15 Crazy Examples of Bogus Medical Advice from the Past

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They say that hindsight is 20/20, but in today’s health-conscious society, it’s hard to imagine a time in which these medical studies and thinly veiled ads were taken as fact.

1924: Tobacco smoke isn’t bad for you.

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1970s: Sugar helps you lose weight.

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1932: “Mental germs” cause suicide.

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1940s-50s: Cigarettes are good for your teeth, may help lengthen your life and are a healthy alternative to overeating.

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1933: Loud noises help restore hearing.

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1932: Dancing and daylight savings time lead to tuberculosis.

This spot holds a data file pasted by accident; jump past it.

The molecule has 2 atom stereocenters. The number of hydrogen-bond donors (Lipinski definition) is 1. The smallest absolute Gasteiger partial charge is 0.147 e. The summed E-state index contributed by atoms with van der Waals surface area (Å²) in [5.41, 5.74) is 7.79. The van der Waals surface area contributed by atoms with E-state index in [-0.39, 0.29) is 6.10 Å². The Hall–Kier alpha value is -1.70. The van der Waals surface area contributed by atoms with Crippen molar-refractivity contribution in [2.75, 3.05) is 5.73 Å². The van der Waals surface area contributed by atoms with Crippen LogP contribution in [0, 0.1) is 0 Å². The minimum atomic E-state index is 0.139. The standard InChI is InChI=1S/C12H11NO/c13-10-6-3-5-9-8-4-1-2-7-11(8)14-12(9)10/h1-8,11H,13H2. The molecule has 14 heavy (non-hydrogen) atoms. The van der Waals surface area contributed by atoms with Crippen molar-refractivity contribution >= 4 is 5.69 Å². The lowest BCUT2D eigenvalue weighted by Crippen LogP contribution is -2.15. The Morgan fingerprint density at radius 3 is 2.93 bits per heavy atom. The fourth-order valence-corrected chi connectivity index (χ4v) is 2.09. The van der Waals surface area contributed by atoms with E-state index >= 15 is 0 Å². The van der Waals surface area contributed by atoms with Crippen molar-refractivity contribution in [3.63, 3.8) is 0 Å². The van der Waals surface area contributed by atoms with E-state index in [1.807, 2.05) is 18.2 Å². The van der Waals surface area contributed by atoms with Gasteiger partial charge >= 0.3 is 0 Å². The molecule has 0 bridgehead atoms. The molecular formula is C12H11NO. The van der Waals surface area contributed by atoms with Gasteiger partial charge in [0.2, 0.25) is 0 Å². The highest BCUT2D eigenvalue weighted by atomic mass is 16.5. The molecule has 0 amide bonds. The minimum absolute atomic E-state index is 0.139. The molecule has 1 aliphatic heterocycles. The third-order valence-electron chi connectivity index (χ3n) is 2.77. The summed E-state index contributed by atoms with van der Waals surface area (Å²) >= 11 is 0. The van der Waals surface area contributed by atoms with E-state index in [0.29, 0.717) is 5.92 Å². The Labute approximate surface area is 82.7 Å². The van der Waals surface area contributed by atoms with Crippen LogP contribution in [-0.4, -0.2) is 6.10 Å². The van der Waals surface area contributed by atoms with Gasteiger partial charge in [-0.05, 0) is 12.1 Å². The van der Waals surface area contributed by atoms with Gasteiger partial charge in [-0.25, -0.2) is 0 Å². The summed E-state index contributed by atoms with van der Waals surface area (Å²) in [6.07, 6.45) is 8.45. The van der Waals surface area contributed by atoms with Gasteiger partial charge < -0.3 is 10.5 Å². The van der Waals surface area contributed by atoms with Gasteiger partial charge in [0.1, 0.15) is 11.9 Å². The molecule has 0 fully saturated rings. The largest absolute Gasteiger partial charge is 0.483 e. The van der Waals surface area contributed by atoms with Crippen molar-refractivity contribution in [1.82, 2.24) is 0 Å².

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Early 1900s: Tape worms are a safe way to lose weight.

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1932: Drinking alcohol improves the health of your heart and kidneys.

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1953: Exposure to nuclear energy may create a race of evil supermen.

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1902: Heroin is a safe, nonaddictive alternative to codeine and morphine.

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1935: Smoking helps steady your nerves.

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1934: Chewing gum “exercises” your teeth.

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BONUS NOT-QUITE-MEDICAL ADVICE: Watching TV makes kids get better grades (according to a TV manufacturer).

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